SMART approach to care plans

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The SMART approach to care plans
SMART is a well-known acronym for Specific, Measureable,
Attainable/Achievable, Relevant/Realistic and Time-bound/Timely/Timelimited. It has been used to support systematic planning in many areas
including health, business, and education. It can help you to develop plans
that are clear, can be implemented, and can be evaluated.
Specific: This stresses the need for a specific goal rather than a more
general one. This means the goal is clear and unambiguous; without
vagaries and platitudes.
Measurable: This stresses the need for concrete criteria for measuring
progress. The thought behind this is that if a goal is not measurable it is
not possible to know whether the service user and the team are making
progress toward successful completion. Measuring progress is supposed
to help us stay on track, and experience the positive experience of
achievement.
Attainable/Achievable: This stresses the importance of goals that are
realistic and also attainable. Whilst an attainable goal may stretch a team
in order to achieve it, the goal is not extreme. That is, the goals are neither
out of reach. When you identify goals that are most important to the
service user you begin to work out ways you can make them come true.
You develop the attitudes, abilities, skills and resources to reach them.
Relevant/Realistic: This stresses the importance of choosing goals that
matter. A bank manager’s goal to “Make 50 peanut butter sandwiches by
2pm” may be specific, measurable, attainable and time-bound but lacks
relevance. Relevant goals support the service user to move forward. A
goal that supports or is in alignment with other goals would be considered
a relevant goal. A relevant goal can answer yes to these questions:
Does this seem worthwhile? Does this match our other efforts/needs?
Is this the right time?
Is it being supported by the right person?
Time-bound: This stresses the importance of grounding goals within a
realistic time-frame. A commitment to a time-frame helps a team focus
their efforts on completion of the goal on or before the due date. A timebound goal will usually answer the question When?
What can I do six months/six weeks from now? What can I do today?
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Is the following care plan SMART? What areas are missing or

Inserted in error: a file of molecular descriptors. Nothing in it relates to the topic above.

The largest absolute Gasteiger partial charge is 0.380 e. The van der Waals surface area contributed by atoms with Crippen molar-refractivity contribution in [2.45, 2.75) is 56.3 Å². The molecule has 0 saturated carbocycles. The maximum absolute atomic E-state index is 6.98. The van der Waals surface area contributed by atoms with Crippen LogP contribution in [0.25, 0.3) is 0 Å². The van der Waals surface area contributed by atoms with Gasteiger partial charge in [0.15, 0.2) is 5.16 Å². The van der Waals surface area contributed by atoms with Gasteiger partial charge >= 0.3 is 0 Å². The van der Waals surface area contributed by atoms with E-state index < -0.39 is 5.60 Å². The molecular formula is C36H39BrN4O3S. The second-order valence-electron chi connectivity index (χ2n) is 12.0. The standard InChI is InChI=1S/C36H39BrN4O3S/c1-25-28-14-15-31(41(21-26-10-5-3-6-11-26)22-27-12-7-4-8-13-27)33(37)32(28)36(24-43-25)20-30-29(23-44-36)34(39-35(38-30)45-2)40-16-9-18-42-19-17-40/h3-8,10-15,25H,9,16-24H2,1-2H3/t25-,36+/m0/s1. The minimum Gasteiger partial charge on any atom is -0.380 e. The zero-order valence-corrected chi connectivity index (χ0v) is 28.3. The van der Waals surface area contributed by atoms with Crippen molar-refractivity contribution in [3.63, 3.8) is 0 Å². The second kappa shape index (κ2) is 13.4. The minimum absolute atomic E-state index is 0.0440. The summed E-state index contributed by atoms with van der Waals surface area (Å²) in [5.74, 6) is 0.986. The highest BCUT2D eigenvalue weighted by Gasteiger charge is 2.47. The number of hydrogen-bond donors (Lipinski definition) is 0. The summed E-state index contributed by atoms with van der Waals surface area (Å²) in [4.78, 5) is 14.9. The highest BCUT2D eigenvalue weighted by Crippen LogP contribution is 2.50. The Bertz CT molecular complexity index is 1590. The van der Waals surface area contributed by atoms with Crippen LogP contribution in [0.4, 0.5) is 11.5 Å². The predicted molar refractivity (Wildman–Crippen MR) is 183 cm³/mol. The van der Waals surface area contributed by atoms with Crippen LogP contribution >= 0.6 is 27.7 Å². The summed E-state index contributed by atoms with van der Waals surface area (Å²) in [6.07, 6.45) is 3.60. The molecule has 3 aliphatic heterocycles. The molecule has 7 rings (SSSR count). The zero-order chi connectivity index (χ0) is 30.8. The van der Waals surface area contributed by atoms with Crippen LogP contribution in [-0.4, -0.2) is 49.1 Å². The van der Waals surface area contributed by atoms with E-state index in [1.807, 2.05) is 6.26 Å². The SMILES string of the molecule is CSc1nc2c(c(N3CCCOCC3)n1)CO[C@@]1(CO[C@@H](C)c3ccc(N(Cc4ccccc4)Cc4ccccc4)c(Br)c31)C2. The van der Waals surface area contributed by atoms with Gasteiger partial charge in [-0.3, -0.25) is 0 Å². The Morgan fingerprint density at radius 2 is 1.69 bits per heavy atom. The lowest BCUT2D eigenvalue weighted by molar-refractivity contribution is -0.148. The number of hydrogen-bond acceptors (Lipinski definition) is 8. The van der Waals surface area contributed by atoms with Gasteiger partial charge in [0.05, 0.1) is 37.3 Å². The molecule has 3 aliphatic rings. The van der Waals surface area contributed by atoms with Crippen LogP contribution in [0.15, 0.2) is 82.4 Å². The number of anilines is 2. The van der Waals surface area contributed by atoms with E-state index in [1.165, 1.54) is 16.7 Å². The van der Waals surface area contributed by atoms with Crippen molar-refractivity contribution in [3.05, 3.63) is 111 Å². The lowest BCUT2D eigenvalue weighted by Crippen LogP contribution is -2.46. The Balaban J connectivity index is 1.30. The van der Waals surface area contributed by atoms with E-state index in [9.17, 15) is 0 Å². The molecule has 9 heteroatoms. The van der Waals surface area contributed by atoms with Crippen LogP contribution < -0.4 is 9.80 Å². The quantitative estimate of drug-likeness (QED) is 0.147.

unclear?
Instead of: Need = Home help or even Need = Have a fire lit and help with
morning routines
, the need should represent what the action is really
intended to meet. No-one has a need for a Home Help, the need is for
adequate warmth, or cleanliness, or personal care.
The action to meet the need might be:
to have a home help who undertakes certain tasks, or
support for the person to learn to do this, or
to consider a change of heat source, depending on what the
person feels would best support their independence.
Care Plan date:
Aim:
to improve John’s current situation
Actions:
1. To help John get back to work OT
2. Refer John to X for help with anger
management CPN
3. Monitor medication CPN
4. Check benefits SW
5. To review the plan in six months CPN
Comments
Identifying needs:
Care plans should always identify needs (rather than
services), so the following is an inadequate care plan:

Need Action Responsible
Home help Every day Home help

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Accuracy and completeness
The care plan should always be able to be picked up and used by
colleagues if the person coordinating the care is not there, so must include
enough information for someone else to implement the plan.
Unmet needs
It is important that any needs that are identified as part of assessment or
review are included in the care plan. If they can’t be met, this should be
discussed, and the plan should include actions working towards meeting
them.
Good practice example:

Need Action Responsible
Keep warm and get Home help every morning Jo Smith,
Social Worker
up in the morning between 9 and 10 a.m. to
light the fire and help with
personal care

 

Need Action
Day Hospital Every Thursday for
Reminiscence

Responsible
Manager
Write a better care plan:
Goal or outcome:
Need Action Responsible
“Named care coordinators should record any needs the person has
that health and social care practitioners cannot meet. Discuss and
agree a plan of action to address these needs with the person and
their carer.”
NICE 2015 Older people with social care needs and
multiple long-term conditions